Survey time is here. Ask employees what they think are the two most fruitless activities they are asked to engage in every year and many will say the annual performance review and the annual employee engagement survey.
Why do employees think these activities are pointless? It’s simple – they rarely ever see any action or results taken based on employee surveys or reviews. Abhishek Mittal addressed this brilliantly in his excellent Mumblr blog:
I work with several companies on rolling-out the results of their employee surveys. … In my experience, the companies who come out successful from such initiatives are the ones with a strong ‘bias for action.’ They have a sense of urgency for getting things done, for making the workplace better, for taking the organization forward. Often companies, leaders and HR professionals fall into the “excessive deliberation” trap. Deliberation is good, but an overdose of it can paralyze actions. It can be demotivating to people. …
Tom Peters … shared some slides on this on his website. I just loved the quote on the second slide: ‘We have a strategic plan. It’s called doing things.’ ~ Herb Kelleher.”
“Flavor of the month” recognition program?
In a similar vein, employees often see a major HR launch of an employee recognition program as just another motivational “flavor of the month” unless you put real intention behind it. Paul Hebert on his I2I blog advised against re-launching an employee recognition and reward program unless you’ve done at least one of these (quoting):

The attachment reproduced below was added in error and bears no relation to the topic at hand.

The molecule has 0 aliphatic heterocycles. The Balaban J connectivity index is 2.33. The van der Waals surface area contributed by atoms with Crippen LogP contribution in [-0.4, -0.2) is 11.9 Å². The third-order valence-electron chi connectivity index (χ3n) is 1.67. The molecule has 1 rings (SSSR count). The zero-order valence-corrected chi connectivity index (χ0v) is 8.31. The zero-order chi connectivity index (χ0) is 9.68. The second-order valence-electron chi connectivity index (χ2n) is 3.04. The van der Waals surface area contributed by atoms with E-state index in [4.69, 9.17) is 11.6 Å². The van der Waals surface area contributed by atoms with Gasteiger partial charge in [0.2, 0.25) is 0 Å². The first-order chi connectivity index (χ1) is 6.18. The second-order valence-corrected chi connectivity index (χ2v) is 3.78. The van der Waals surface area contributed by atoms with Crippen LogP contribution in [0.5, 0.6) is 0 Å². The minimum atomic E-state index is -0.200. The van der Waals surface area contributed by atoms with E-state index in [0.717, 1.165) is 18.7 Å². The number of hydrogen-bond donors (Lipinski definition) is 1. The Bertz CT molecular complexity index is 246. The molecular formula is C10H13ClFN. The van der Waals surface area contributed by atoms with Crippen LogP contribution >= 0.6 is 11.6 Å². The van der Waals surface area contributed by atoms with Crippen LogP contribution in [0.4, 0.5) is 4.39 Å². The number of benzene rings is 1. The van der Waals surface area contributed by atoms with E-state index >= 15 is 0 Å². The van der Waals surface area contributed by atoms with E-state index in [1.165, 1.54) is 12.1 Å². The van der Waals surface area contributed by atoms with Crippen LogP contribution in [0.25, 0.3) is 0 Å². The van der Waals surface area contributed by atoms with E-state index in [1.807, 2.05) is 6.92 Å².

- Trained managers on what “recognition” really is – how it is done effectively.
- Trained managers on how to really engage with their direct reports and listen to them.
- Trained managers on how to let go of worrying about “how” a job is done and teach them how to communicate the “why” work is done at an organization. Managers are guides – not instructors.
That’s the brilliance of strategic recognition – recognition done right. It focuses far more on the “why” by putting the emphasis on recognizing employees for demonstrating your core company values in their daily work. Of course, by doing so employees also achieve the “how,” but the real reason for recognition is the “why.”
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If you survey employees and find out they crave more recognition for their efforts, understand they are telling you they need to know their efforts are noticed and appreciated – that their work has greater meaning and purpose. Then heed Herb’s advice and implement a strategic recognition program to fulfill those needs – but be sure in the process to heed Paul’s advice as well.